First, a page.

Since 1979 and except for a brief interregnum during the Presidency of
Barack Hussein Obama, the US has been determined on a collision course
with the ''Velayat-e Faqih'' [Velayat-e faqih also known as Islamic
Government (Persian: حکومت اسلامی, Hokumat-i Eslami), is a book by
the Iranian Muslim cleric, faqīh, and revolutionary Ayatollah Ruhollah
Khomeini, first published in 1970, and probably the most influential
document written in modern times in support of theocratic rule] Regime
in Tehran. The End of the brief interregnum to which I referred was
pronounced and of course theatrically when President Trump pulled the
U.S. out of the 2015 nuclear deal, a pact which had traded limits on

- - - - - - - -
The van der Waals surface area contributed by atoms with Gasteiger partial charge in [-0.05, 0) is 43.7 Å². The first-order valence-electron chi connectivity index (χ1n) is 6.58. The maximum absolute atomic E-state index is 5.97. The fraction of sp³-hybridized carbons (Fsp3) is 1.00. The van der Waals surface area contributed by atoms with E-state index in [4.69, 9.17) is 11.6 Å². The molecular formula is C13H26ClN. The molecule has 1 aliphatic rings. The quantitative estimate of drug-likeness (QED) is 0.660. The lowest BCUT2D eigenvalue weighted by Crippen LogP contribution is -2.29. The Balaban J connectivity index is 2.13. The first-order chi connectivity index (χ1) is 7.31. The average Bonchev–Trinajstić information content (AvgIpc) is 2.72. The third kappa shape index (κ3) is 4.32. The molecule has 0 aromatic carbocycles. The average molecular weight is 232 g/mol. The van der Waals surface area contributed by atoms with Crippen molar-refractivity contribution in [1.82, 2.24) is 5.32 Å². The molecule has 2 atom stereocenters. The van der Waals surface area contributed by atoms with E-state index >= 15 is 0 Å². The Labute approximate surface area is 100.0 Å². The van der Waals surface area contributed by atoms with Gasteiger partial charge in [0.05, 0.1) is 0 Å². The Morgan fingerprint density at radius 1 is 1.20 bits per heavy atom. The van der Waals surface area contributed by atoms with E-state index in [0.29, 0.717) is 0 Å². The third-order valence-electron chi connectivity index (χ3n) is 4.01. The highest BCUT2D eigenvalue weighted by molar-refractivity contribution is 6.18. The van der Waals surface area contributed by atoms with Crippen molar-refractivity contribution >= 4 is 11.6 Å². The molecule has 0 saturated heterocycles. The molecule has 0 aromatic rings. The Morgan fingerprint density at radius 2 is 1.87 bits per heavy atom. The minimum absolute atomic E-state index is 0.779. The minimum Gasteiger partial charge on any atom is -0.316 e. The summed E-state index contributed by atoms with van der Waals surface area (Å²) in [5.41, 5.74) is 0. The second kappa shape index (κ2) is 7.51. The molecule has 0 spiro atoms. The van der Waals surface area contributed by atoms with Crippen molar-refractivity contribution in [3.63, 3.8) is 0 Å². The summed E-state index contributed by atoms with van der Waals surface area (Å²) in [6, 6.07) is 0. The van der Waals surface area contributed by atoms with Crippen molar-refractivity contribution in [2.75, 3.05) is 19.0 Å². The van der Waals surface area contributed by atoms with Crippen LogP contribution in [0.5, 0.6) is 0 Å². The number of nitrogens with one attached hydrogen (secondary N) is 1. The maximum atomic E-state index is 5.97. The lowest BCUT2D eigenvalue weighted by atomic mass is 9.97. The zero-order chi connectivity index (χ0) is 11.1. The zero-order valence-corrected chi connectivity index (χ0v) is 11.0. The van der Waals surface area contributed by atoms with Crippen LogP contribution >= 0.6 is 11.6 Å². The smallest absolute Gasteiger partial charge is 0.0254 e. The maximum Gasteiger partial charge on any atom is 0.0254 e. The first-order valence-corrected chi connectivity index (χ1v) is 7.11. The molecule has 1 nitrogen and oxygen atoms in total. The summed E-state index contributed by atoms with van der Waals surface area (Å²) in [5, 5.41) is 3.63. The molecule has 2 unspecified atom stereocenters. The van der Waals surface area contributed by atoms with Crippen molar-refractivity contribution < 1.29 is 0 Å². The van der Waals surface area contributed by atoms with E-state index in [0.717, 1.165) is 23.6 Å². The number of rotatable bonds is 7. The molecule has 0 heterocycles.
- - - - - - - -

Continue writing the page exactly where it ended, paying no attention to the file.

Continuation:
Iran’s nuclear fuel program for a relaxation of international
sanctions. President Trump has been a big Proponent of coercive,
financial, currency and sanction warfare and his Policy of ''maximum
pressure'' on Iran is that Policy's apogee.
The Shia crescent is burning from Syria through Lebanon, from Iraq to
Yemen but Tehran has always been the Prize.
Bloomberg asked last week ''Iran Unrest Raises a Question: Is 'Maximum
Pressure' Working?'' @Bpolitics. Anti-government protests in Iran left
buses and banks burned, hundreds under arrest, the Internet blocked
and an unconfirmed number of people dead. The unrest was sparked by
Tehran’s decision last week to both ration. and raise the price of
gasoline. But there was ready tinder to be lit, consisting of the
sorts of frustrations that have stoked violence around the globe in
recent months, from Bolivia, Chile and Venezuela, to Hong Kong, Iraq
Crude oil exports on which Iran relies for much of its hard currency